6 Not-to-Be-Missed Japanese Art Exhibitions to Visit in 2023
With its distinctive style and emphasis on minimalism and organic themes, Japanese art has had a profound impact on global culture, art, and design. From woodblock printing to calligraphy scripts, from silk kimonos to metal masterpieces, Japanese artisans and craftsmen have played a vital role throughout history in shaping the creative scene of art.
These six vital exhibitions of Japanese art range from painting to fashion to cast a new light on the contributions of the nation. Experience the gift of Japan’s beauty and creativity with a visit to one—or all—of these amazing art exhibitions to see in 2023.
Nov. 22, 2022 – May 28, 2023
Musée du Quai Branly, Paris
Designed by London’s Victoria and Albert Museum and displayed at the Musée du Quai Branly in Paris, this captivating exhibition follows the history of Japan’s iconic garment: the kimono. Emerging over a millennia ago, the kimono became a traditional form of Japanese dress at the start of the Edo era (1603-1868), worn by all Japanese regardless of status or gender. Later, it made its way into the fashion world thanks to its popularity among celebrities, particularly Japanese kabuki actors. The show revisits the story of this emblematic clothing, and its evolution and significance in Japanese society both as a link to tradition and as an expression of fashion and style.
Hiroshige and the Fan
Feb. 15 – May 29, 2023
Guimet Museum of Paris
For the first time in France, the Guimet Museum of Paris opens an exhibition dedicated to the work of Japanese artist Utagawa Hiroshige (1797–1858), whose unique artwork was designed to adorn bamboo fans. The flat fans became popular in Japan in the Edo period as a medium to showcase illustrations and prints of local artists, Most have since been lost, with only select rare copies of the prints still present around the world. This one-of-a-kind Japanese art exhibition showcases approximately 90 of the over 650 prints created by Hiroshige over his lifetime—the largest private collection of his works. Created between 1830 and the 1850s, these rare and elaborate illustrations showcase the artist’s vision and multifaceted creativity, with themes ranging from city and landscape scenes to compositions of flowers and birds, portraits, literary depictions, and more.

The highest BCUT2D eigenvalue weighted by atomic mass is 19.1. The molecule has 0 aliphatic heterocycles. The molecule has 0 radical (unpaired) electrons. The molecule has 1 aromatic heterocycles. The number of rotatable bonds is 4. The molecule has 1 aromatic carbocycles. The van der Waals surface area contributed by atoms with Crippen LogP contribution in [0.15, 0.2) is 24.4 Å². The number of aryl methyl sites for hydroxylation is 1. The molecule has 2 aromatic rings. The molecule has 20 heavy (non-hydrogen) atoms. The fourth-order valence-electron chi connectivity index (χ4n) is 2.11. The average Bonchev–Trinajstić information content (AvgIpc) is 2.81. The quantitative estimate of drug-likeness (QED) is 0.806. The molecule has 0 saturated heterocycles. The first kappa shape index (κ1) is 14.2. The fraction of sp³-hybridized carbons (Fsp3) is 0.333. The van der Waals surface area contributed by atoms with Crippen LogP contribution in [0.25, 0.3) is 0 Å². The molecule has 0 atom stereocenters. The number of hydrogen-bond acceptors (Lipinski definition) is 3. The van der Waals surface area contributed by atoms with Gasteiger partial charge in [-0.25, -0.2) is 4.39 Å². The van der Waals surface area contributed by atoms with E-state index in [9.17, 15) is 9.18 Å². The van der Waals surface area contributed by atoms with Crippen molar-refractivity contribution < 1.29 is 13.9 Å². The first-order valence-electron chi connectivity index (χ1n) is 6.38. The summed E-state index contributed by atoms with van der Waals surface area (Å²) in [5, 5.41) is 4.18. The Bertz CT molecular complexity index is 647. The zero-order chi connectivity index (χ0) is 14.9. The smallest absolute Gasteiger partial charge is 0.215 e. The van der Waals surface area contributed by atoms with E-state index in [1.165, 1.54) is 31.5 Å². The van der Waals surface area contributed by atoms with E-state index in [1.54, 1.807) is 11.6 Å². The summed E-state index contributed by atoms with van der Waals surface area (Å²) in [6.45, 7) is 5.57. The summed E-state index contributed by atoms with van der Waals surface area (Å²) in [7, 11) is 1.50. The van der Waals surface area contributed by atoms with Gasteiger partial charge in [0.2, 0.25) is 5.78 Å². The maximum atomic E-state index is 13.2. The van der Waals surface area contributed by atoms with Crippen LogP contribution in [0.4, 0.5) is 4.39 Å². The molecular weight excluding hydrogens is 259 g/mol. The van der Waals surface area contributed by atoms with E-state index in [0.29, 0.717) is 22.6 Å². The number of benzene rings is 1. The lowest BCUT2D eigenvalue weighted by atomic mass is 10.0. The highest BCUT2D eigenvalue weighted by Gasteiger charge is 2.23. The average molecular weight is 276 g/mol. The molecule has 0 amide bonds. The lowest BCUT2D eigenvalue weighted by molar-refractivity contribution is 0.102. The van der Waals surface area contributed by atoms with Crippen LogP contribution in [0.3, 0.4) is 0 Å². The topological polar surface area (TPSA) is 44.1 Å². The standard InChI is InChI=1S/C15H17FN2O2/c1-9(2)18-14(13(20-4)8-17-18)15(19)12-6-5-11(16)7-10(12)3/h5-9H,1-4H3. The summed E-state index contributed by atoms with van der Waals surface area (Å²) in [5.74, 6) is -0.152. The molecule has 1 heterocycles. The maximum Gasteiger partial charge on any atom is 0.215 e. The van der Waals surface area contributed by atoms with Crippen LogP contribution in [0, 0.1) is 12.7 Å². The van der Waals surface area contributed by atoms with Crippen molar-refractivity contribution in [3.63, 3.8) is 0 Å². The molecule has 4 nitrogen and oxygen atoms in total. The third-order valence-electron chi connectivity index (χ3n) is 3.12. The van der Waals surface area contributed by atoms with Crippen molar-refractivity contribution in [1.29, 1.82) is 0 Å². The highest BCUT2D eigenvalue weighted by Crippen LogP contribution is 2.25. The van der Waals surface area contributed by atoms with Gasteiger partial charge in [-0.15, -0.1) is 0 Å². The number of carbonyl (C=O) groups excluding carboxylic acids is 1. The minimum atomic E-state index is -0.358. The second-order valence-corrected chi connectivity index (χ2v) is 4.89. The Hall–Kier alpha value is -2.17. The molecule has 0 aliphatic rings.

Beautiful People: From Shoen to Laurencin
February 21 – June 4, 2023
Matsuoka Museum of Art, Tokyo
‘Beautiful people of all ages’ is the overarching theme for this evocative exhibition, taking place at the Matsuoka Museum of Art in Tokyo. The private museum was established in 1975 in order to showcase the art collection of Seijiro Matsuoka—a trader-turned-businessman who enjoyed sourcing and collecting beautiful objects and artworks. The exhibition is dedicated to seeing the beauty in people around us, through portraits of people from around the world. Among the works are elegant paintings by Shoen Uemura, Kiyokata Kaburaki, Kanzan Shimomura, and Shinsui Ito, as well as the French paintings of Marie Laurencin and Kees van Dongen.
Oct. 15, 2022 – Dec. 31, 2023
Museum of Far Eastern Antiquities, Stockholm
The Museum of Far Eastern Antiquities is breaking new ground with its upcoming exhibition, Juxtaposing Craft, which highlights the creative exchange between Japanese and Nordic nations. Contemporary works are shown alongside artifacts sourced from the National Museums of World Culture. Some of the must-see pieces include works by fourth-generation bamboo masters; a bathing ritual from Iceland that uses Jōmon pottery; and eighteenth-century Sami drums. Themes of nature, material, and movement prevail among several interactive exhibits including Masaru Kawai’s forest in Gifu, Japan; a bench crafted by Rebecca Ahlstedt and Seyia Mitazaki in Dalarna; and a dance performance using Nittsjö clay. The exhibition will mark the first instance of such diverse and innovative experiences taking place in the museum’s history.
Hokusai: Inspiration and Influence
Oct. 19, 2023 – Jan. 21, 2024
Seattle Art Museum, Seattle
Famed Japanese master Katsushika Hokusai (1760 –1849) is considered one of the most influential artists of all time, not just in Japan but around the world. His legendary woodblock print Great Wave is immediately recognizable, with its iterations appearing all over, from book covers to anime scenes. Organized by the Museum of Fine Arts, Boston, the exhibition Hokusai: Inspiration and Influence presents an all-new look at the works of the popular artist and his influence on other artists and followers through the years. Over 100 of Hokusai’s woodblock prints will be displayed, along with paintings, books, and works by his teachers, students, and contemporaries impacted by his style, including Winslow Homer and Yoshitomo Nara.
Feb. 25, 2023 – Jan. 28, 2024
Freer Gallery of Art, Washington, D.C.
Elaborately painted screens have long been a mainstay of traditional Japanese interiors, both in religious temples and residential households. The folding paneled shape of the screens allowed artists to experiment with painting techniques and to alter perception, creating scenes to trick the viewer’s eye into creating dimensional scenes: rolling ocean waves, lush foliage, or mythical creatures. This exhibition at the National Museum of Asian Art Freer Gallery showcases this unique art form, with a collection of colorful screens painted in the Rinpa style—a movement spanning the 17th to the 19th centuries, known for brightly colored, stylized forms. The show also includes a collection of Japanese ceramics illustrating the trade between Japan and China.